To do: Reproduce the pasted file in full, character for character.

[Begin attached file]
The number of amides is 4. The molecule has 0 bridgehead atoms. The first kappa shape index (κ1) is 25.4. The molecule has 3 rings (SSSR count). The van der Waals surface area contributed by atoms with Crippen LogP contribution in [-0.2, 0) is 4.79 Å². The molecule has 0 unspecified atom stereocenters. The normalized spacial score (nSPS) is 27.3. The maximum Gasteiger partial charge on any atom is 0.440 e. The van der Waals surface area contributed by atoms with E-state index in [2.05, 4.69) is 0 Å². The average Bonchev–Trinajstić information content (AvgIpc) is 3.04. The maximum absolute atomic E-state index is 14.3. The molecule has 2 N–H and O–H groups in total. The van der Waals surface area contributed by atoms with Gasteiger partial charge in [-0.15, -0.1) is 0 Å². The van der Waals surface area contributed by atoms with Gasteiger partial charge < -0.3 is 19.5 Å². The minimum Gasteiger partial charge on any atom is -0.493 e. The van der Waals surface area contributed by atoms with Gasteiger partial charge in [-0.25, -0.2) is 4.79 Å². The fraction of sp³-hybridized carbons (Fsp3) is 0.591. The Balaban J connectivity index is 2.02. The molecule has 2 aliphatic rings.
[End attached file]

The number of amides is 4. The molecule has 0 bridgehead atoms. The first kappa shape index (κ1) is 25.4. The molecule has 3 rings (SSSR count). The van der Waals surface area contributed by atoms with Crippen LogP contribution in [-0.2, 0) is 4.79 Å². The molecule has 0 unspecified atom stereocenters. The normalized spacial score (nSPS) is 27.3. The maximum Gasteiger partial charge on any atom is 0.440 e. The van der Waals surface area contributed by atoms with E-state index in [2.05, 4.69) is 0 Å². The average Bonchev–Trinajstić information content (AvgIpc) is 3.04. The maximum absolute atomic E-state index is 14.3. The molecule has 2 N–H and O–H groups in total. The van der Waals surface area contributed by atoms with Gasteiger partial charge in [-0.15, -0.1) is 0 Å². The van der Waals surface area contributed by atoms with Gasteiger partial charge < -0.3 is 19.5 Å². The minimum Gasteiger partial charge on any atom is -0.493 e. The van der Waals surface area contributed by atoms with Gasteiger partial charge in [-0.25, -0.2) is 4.79 Å². The fraction of sp³-hybridized carbons (Fsp3) is 0.591. The Balaban J connectivity index is 2.02. The molecule has 2 aliphatic rings.